Medical Billing Blog

Use Better Collection Techniques To Increase Patient Payments

Posted by Barry Shatzman on Wed, Nov, 28, 2012 @ 12:11 PM

A Bird In The Hand resized 600It is said that “a bird in the hand is worth two in the bush,” and that is especially true when you’re talking about collecting payments from patients at the time of service.  According to the AMA, the average cost to physicians for collecting monies owed and processing claims is 10 – 14 percent of gross revenue, butthere are ways to be more efficient, reduce these costs, and collect payments faster.  The AMA website offers a Point-of-Care Pricing Toolkit to help you collect payment from patients before they walk out the door. 

Everyone involved in patient service, from the front office staff to billers and physicians, plays an essential role in maintaining healthy cash flow.  Everyone on staff should understand why it is important to collect at the time of service, and the ways it can decrease your cost of collecting balances while it also accelerates your revenue cycle.  After all, according to the AMA, almost half of the better-performing practices collect more than 90% of patient payments at the time of service.  This reduces patient statement fees, collection agency fees, and overall accounts receivable totals.

In order to effectively increase time of visit collections, it’s a good idea to institute a series of policies and methods, and to make sure that they are followed consistently.

  • Leave payment discussions solely to the office staff and designate the office manager as the individual responsible for authorizing payment arrangements.  Providers should escort each patient to the front desk so the patient knows where to make the payment, but should not discuss monies owed or collect fees personally. Instead, have the patients speak with the check out clerk or office manager.  Use a scripted approach when patients raise questions about fees, or attempt to negotiate payment plans.  For example, you can respond with a practiced line, such as, “Please discuss this matter with my front desk staff.  They are happy to assist you--and thank you for coming in today.” Then end with a smile or a handshake.  This approach will help distance you, as the provider from the sometimes-uncomfortable issue of non-payment, and help protect your image with patients as a healer, rather than as a collector.
  • Prepare your staff to request and obtain payment from the patient while they are still in the office.  Adequately train your staff on how to collect payments by using scripted language of typical collection discussions with patients.  “Your fee today is $$.  How would you like to pay for that--cash, check, or credit card?”  Patients with outstanding balances should be taken aside to arrange a payment plan prior to seeing the physician.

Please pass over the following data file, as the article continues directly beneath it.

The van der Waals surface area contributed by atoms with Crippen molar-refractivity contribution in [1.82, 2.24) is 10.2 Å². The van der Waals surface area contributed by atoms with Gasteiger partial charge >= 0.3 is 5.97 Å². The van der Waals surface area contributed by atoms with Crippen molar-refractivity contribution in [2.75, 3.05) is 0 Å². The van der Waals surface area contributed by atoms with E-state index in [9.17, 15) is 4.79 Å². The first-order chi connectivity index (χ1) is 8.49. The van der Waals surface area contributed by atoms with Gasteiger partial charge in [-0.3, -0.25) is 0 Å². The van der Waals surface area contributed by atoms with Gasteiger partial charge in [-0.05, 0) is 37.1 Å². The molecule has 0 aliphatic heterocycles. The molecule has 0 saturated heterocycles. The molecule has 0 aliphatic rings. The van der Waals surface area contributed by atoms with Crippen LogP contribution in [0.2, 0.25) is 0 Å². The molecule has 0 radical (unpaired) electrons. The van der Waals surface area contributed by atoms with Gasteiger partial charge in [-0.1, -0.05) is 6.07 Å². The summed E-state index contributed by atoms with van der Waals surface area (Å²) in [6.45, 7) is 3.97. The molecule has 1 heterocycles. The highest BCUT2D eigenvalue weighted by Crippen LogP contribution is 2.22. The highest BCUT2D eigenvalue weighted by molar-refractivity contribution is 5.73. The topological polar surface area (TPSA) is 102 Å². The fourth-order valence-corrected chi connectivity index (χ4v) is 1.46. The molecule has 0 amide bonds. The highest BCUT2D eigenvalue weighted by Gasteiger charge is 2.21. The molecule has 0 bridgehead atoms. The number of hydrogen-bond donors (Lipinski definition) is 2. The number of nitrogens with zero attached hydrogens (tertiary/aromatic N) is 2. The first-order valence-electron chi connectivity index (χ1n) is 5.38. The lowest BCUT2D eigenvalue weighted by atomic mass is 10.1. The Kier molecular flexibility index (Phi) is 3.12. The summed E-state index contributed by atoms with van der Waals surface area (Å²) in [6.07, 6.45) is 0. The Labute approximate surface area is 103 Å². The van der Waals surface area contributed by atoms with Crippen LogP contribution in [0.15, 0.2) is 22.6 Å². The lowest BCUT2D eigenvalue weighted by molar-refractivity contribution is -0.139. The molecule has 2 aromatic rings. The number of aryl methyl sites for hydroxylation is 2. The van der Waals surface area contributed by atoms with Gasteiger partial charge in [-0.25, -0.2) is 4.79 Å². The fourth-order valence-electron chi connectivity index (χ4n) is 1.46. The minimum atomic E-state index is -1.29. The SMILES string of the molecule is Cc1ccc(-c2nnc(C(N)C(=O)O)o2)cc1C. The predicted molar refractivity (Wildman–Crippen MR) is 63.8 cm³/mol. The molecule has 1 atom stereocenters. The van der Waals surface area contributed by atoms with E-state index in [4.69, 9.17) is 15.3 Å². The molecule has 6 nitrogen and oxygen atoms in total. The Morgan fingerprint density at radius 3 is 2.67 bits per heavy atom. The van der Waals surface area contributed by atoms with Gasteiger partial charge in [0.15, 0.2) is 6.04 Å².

• Keep a “Promise of Payment” log for patients who do not pay at time of service that contains their name, phone number, amount owed, and the date that they have promised to send the payment.
  • Preprint brightly colored envelopes with your address, and hand them to patients with due dates printed on them.
  • Have collection policies posted within the reception area.

Have daily five-minute “huddles” to discuss the account status of scheduled patients.  Set clear guidelines for acceptable payment arrangements for each case, so staff will be prepared to handle negotiations when the patient is physically present.  Ultimately, you, as the provider make decisions concerning any special arrangements or circumstances granted, but maintain practice policies as much as possible. 

  • Estimate the patient’s financial responsibility using the eligibility verification software available today in order to determine the patient’s copay for same day collection. 

The market place is changing.  High deductible insurance plans, high unemployment, reduced fees and increased costs all contribute to the industry wide reduction in practice revenue, but if you make subtle adjustments to procedures, you can position your own practice to overcome these challenges and even thrive during these difficult times. 

As noted earlier, the AMA puts the average cost of billing and collection for a medical office at 10 – 14 percent of gross revenue.  By using some of the techniques above you can not only accelerate cash flow, but also reduce the amount it cost to collect payment.  Once these new methods become comfortable to you and your staff, you can further reduce the cost of billing and collecting by partnering with a third-party billing service like Medical Billing Resources.  A move like this will dramatically reduce both hard and soft expenses, thus lowering your overall cost of collections, and free up your staff to better serve those visiting the office.  If you’d like more information about how to better manage your revenue cycle, download our Billing Expense Worksheet, then give us a call so we can discuss the best ways to reduce your fees and improve cash flow.